Many of our youth suffer shipwreck in the dangerous voyage of life, because they are self-confident and presumptuous. They follow their inclinations, and are allured by amusements, and indulgence of appetite, till habits are formed which become shackles, impossible for them to break, and which drag them down to ruin. Their once bright hopes and prospects are wrecked, and they are held in the veriest bondage to Satan. If the youth of our day would, like young King Solomon, feel their need of heavenly wisdom, and seek to develop and strengthen their higher faculties, and consecrate them to the service of God, their lives would show great and noble results, and bring pure and holy happiness to themselves and many others. HR April 1, 1878, par. 9

Those who do not make God their trust, but indulge their animal passions and appetites, are gradually overcome entirely by their evil propensities: their moral powers become enfeebled; they are unable to discriminate between right and wrong; and Satan takes advantage of this to lead them into carrying forward his work. Thus God is robbed of the service due him, and society is deprived of the benefits which would follow the proper use of the endowments which God has bestowed upon them to use for his glory. This debasement of the higher qualities of the mind to the slavery of appetite and passion is a bondage more to be dreaded than prisons and fetters. HR April 1, 1878, par. 10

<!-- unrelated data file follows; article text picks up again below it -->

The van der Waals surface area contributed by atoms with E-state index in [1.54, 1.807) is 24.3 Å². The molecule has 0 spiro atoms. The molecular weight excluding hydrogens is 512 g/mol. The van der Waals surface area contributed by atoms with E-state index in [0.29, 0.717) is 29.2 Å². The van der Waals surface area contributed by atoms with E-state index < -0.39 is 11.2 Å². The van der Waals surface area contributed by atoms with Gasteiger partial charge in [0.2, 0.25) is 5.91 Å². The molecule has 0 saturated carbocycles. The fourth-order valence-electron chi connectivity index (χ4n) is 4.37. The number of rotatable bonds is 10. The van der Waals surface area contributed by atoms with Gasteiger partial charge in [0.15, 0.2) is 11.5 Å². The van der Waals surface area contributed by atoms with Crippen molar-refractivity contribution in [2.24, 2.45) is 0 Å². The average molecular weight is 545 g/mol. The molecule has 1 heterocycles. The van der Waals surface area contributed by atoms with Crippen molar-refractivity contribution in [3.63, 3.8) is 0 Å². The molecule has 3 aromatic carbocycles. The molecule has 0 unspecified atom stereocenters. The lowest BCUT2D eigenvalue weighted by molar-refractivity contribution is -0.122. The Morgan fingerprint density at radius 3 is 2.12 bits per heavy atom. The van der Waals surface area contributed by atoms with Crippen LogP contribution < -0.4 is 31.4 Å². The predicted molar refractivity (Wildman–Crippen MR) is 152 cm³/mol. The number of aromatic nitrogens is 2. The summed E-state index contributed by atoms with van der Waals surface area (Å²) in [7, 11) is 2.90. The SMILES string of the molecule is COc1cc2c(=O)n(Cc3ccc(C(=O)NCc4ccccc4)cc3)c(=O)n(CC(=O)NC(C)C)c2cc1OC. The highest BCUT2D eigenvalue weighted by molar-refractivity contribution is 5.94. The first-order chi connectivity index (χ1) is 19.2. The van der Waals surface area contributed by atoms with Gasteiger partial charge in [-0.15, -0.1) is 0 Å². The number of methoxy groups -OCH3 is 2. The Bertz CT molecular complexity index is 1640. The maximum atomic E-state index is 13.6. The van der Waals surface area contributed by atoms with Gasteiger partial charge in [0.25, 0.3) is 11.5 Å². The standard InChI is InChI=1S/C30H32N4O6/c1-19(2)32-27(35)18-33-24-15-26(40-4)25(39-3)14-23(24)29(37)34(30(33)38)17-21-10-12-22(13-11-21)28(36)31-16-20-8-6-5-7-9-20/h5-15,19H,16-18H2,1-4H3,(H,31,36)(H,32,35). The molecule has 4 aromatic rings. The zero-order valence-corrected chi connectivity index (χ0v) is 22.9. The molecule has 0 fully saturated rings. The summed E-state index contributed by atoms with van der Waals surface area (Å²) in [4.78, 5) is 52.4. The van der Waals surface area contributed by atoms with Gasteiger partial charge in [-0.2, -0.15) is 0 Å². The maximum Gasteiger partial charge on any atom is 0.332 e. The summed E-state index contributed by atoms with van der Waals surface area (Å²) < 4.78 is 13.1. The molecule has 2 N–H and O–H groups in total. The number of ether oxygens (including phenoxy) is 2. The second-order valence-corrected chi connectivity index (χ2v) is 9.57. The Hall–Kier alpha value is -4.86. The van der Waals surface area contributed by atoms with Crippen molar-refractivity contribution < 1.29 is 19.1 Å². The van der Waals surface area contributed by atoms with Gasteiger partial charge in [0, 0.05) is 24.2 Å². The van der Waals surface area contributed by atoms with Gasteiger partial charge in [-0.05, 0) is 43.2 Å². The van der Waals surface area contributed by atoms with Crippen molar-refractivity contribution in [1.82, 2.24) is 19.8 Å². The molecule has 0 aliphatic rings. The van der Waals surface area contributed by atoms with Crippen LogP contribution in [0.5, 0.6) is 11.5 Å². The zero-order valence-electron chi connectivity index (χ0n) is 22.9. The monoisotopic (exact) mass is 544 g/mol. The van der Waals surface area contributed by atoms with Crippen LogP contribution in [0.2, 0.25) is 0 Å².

God made man in his own image for high and noble purposes, such as are the delight of angels. If he connects with Heaven, the wisdom of Heaven will be given him, as in the case of Solomon in the years of his youth and purity. Continual dependence upon God, and obedience to him, will prevent man from imitating the example of Solomon in his mature years, when evil associates and unsanctified connections led him into apostasy and ruin. If the youth are connected with Heaven they will be able to discern evil from good, and to penetrate the specious appearance with which vice hides its hideousness. They will carefully consider every step they take, realizing that it can never be retraced, and that when they are once led astray by the deceitful devices of sin, they are weakened in principle, and are in double danger of again becoming the victims of temptation. HR April 1, 1878, par. 11